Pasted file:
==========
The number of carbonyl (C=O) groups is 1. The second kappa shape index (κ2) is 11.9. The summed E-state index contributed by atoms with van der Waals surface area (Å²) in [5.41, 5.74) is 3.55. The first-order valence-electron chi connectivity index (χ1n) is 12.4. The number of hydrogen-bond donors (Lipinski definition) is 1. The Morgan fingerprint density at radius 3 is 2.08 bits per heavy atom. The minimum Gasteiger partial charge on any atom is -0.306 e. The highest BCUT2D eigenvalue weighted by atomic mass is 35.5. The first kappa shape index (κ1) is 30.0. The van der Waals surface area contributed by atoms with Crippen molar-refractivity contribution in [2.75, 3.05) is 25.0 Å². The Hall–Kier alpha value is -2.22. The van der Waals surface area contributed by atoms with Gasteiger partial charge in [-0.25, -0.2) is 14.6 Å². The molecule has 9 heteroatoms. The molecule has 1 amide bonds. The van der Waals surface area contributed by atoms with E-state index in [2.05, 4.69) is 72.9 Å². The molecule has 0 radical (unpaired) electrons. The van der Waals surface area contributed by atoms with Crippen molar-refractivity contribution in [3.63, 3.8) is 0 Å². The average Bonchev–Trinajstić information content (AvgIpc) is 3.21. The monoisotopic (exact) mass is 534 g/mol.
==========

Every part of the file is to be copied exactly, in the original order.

The number of carbonyl (C=O) groups is 1. The second kappa shape index (κ2) is 11.9. The summed E-state index contributed by atoms with van der Waals surface area (Å²) in [5.41, 5.74) is 3.55. The first-order valence-electron chi connectivity index (χ1n) is 12.4. The number of hydrogen-bond donors (Lipinski definition) is 1. The Morgan fingerprint density at radius 3 is 2.08 bits per heavy atom. The minimum Gasteiger partial charge on any atom is -0.306 e. The highest BCUT2D eigenvalue weighted by atomic mass is 35.5. The first kappa shape index (κ1) is 30.0. The van der Waals surface area contributed by atoms with Crippen molar-refractivity contribution in [2.75, 3.05) is 25.0 Å². The Hall–Kier alpha value is -2.22. The van der Waals surface area contributed by atoms with Gasteiger partial charge in [-0.25, -0.2) is 14.6 Å². The molecule has 9 heteroatoms. The molecule has 1 amide bonds. The van der Waals surface area contributed by atoms with E-state index in [2.05, 4.69) is 72.9 Å². The molecule has 0 radical (unpaired) electrons. The van der Waals surface area contributed by atoms with Crippen molar-refractivity contribution in [3.63, 3.8) is 0 Å². The average Bonchev–Trinajstić information content (AvgIpc) is 3.21. The monoisotopic (exact) mass is 534 g/mol.